UCL Faculty of Laws


James Hall, UCL Laws LLB student, reflects on his journey to the University Challenge finals

28 May 2024

Last month, UCL faced Imperial College London in the finals of the hugely popular quiz show. 2nd year LLB Law student James Hall writes about his University Challenge experience, what inspired him to try out for the UCL team, and his role as UCL Law Soc's Publications Officer.

From left to right (front row); James Hall, Ali Izzatdust, Tayana Sawh, Jacob Finlay

‘Starters for Ten: My Reflections on University Challenge’, by James Hall

From a young age I have always enjoyed knowing things, although, ironically, I have never known why. I don’t at all say this to sound impressive or academic – far from it – because the things I love knowing most are the things I have the least reason to know. When it comes to learning about the principle of legality in Administrative Law or the rules of tracing in Property II, it takes as much effort as it does anyone to get these into my head, and even more effort to actually understand them. The content of my legal education, as much as I find it interesting, rarely sticks in my mind on the first try, but tell me about notable works of performance art or the capital of East Timor (it’s Dili, by the way) and I couldn’t get it out of my mind if I tried. I have always loved knowing such things, even if they are often totally useless. That is, unless, there was some way I could make something out of them…

Enter University Challenge, one of the world’s longest running quiz shows. Famed for the fiendishly difficult questions it puts to two teams of baffled students each Monday at 8:30pm, the show rewards the kind of bizarre knowledge I pick up. There is no prize money, and rewards are limited to being able to say you’ve been on the telly and put your knowledge to use for your university. Nevertheless, when I was aged about eight and I first saw the show on the TV, I was immediately absorbed. I can’t pretend that I understood any of the questions, but it stuck in my memory as being something that was, at the very least, interesting. Although it took me several years to start watching the show in any meaningful and regular way, with its millions of viewers University Challenge is firmly cemented in the British consciousness and was therefore never too far out of my mind. When I followed a series from start to finish for the first time, in 2018-19, I realised that I was actually able to answer about one question an episode. As a few series went by and I studied for my A Levels, I began to be able to answer more of the questions and enjoy the show even more. Although I was still in awe of the likes of “St Edmund Hall, Leo”, “Imperial, Brandon” and “Reading, Hutchinson”, I found myself thinking that one day, it might be possible to hear “UCL, Hall” echoing out through that studio.

In my first year at UCL, I tried to get on the team but missed out by a painful two incorrect questions. It didn’t matter though, as the team that year were led by the incredible James Salmon to the quarter-finals, the best UCL result in almost a decade. A year went by, and as I watched another series, played more Sporcle quizzes, and fell down more Wikipedia rabbit holes, I tackled the team trials again, and this time I managed to make it, alongside the marvellous Ali Izzatdust, Jacob Finlay, our captain Tayana Sawh, and our reserve Callum Jack.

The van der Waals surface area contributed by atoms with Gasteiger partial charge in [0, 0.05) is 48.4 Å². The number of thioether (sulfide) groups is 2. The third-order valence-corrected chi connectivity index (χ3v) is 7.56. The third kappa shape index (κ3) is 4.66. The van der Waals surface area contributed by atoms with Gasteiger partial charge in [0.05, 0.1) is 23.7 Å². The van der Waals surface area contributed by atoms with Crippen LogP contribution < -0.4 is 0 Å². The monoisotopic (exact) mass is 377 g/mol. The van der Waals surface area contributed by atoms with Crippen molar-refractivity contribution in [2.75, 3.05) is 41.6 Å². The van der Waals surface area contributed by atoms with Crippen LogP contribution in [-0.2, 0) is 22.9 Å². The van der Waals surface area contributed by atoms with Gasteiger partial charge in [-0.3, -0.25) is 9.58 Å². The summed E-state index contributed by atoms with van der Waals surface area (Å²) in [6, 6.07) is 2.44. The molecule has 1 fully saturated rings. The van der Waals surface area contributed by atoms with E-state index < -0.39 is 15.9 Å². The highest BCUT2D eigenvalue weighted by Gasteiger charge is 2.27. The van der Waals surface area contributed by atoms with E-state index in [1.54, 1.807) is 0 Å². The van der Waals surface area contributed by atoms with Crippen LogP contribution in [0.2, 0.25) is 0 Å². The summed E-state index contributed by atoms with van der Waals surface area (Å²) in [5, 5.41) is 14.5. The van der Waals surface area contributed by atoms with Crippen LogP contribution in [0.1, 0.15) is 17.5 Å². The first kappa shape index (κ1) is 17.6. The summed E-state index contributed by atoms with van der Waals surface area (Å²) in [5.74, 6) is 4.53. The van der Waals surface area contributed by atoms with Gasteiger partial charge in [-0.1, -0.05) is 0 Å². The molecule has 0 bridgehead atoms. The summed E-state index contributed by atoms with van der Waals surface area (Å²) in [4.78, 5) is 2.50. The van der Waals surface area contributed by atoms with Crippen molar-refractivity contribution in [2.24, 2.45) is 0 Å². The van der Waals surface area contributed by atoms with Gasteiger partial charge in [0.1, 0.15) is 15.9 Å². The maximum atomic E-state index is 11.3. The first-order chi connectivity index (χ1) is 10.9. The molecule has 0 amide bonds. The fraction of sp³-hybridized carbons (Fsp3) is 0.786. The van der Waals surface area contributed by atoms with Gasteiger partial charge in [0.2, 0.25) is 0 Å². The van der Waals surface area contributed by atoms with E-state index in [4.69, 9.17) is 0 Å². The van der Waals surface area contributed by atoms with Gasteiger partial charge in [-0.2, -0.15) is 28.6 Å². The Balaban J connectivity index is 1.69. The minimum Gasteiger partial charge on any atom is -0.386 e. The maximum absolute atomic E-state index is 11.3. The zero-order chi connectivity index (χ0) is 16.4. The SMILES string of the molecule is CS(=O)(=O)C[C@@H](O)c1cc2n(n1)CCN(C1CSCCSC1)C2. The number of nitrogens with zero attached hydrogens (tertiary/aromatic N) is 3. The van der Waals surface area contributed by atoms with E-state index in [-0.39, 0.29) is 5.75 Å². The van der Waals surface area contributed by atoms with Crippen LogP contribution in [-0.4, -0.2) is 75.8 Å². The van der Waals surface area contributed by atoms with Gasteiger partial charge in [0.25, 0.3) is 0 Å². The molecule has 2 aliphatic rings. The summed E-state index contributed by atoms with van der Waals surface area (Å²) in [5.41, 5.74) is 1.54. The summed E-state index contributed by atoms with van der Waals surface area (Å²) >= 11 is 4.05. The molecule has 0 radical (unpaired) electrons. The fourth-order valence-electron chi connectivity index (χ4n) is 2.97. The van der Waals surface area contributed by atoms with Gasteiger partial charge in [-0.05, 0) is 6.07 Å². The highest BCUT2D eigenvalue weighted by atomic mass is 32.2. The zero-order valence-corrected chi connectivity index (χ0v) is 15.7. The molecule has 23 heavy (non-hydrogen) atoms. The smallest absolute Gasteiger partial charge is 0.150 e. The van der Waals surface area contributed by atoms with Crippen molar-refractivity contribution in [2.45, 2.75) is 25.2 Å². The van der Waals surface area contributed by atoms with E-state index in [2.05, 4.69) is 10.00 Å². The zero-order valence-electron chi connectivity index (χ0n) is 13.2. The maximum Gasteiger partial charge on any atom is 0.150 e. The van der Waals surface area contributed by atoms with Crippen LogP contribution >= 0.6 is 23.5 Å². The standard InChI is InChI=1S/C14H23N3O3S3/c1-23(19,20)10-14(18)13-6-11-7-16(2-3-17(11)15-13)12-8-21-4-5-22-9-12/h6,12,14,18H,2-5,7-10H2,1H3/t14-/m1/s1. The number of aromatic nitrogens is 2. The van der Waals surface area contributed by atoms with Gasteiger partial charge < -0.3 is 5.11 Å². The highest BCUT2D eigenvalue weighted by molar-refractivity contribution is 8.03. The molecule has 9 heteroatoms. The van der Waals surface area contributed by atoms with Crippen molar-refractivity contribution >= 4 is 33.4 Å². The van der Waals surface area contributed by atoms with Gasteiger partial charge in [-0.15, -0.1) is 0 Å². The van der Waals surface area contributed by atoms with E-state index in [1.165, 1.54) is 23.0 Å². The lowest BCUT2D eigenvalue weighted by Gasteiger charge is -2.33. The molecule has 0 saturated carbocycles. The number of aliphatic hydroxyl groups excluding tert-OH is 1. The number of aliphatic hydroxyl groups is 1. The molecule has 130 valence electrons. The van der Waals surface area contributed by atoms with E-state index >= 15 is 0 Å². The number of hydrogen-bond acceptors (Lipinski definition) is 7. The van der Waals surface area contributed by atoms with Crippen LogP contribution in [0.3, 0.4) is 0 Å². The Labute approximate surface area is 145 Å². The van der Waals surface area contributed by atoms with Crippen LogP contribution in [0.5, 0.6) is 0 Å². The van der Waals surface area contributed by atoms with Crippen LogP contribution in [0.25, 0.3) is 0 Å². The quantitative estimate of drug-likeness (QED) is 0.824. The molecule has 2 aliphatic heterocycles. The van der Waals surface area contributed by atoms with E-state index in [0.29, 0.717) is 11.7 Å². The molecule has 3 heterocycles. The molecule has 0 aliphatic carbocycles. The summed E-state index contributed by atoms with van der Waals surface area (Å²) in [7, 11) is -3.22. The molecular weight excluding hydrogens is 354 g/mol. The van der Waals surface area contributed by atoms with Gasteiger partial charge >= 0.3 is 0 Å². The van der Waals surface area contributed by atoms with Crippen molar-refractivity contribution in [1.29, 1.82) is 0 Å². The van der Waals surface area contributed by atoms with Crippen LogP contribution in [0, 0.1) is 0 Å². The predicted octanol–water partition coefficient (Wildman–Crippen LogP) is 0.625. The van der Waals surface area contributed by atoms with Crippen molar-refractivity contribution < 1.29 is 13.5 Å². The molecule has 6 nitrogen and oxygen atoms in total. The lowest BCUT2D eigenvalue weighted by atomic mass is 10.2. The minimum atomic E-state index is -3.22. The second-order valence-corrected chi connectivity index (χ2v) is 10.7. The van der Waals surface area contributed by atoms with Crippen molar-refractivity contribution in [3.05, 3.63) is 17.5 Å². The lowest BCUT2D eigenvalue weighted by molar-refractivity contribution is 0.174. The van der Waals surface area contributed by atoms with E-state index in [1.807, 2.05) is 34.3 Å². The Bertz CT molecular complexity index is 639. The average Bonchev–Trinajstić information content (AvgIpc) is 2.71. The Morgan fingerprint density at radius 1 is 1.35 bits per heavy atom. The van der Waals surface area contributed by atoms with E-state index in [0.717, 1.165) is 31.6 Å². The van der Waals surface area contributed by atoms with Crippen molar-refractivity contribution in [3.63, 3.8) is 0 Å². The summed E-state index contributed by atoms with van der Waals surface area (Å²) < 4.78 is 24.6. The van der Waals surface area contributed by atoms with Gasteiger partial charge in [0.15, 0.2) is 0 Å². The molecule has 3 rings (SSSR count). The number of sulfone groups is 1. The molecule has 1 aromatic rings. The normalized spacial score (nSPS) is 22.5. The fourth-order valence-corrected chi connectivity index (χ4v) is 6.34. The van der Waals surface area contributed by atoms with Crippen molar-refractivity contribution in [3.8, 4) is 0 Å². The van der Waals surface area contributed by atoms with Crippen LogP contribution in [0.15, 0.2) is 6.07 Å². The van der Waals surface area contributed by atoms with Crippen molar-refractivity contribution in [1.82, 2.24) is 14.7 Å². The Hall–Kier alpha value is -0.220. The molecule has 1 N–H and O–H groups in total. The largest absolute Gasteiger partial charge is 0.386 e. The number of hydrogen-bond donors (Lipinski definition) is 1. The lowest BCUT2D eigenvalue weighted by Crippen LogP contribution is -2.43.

Each week, the five of us met up to practice quizzing. Without a doubt, I have to say the question I get asked most is how on earth practicing for quizzing is possible. When you have all human knowledge to revise, where do you begin? Answering this question was certainly one of the biggest challenges we faced as a team. However, armed with a set of buzzers borrowed from the Student Union, access to BBC iPlayer, and a weekly selection of sweet treats, we set about trying to answer that question. Out tactic was to watch episodes and play against both teams on the screen, allowing us to build a team dynamic, learn each other’s strengths, and work out which topics we were collectively weak on. Where we found a topic none of the five of us could answer, we noted it down and allocated them all at the end of each session. So, in between the ordinary general use of Sporcle and Wikipedia to branch out our knowledge, we tackled specific areas to fill gaps in our collective knowledge. Combined with the buzzer and team practice we got each week, it seemed to help a little.

Following several months of this practice, we arrived in Salford to film our first round against King’s College, Cambridge. I can confidently say that I have never had a more surreal experience in my life than walking into the studio and seeing our names on the panels of a show I have been watching for years, but I was so pleased to see it. I distinctly remember my first correct ‘starter for ten’, a question on what word can follow “storehouse” in Yogachara Buddhism and “false” in Marxist theory. I answered “consciousness” correctly, but only because a fortnight before I had learned that in my Rule of Law Jurisprudence seminar. Law questions are very infrequent on University Challenge, but I was very pleased my degree could help me out in some small way. Following a consequent series of wins over Hertford and Christ Church Colleges from Oxford, Trinity College from Cambridge, and the University of Manchester, we found ourselves preparing for the series final against Imperial.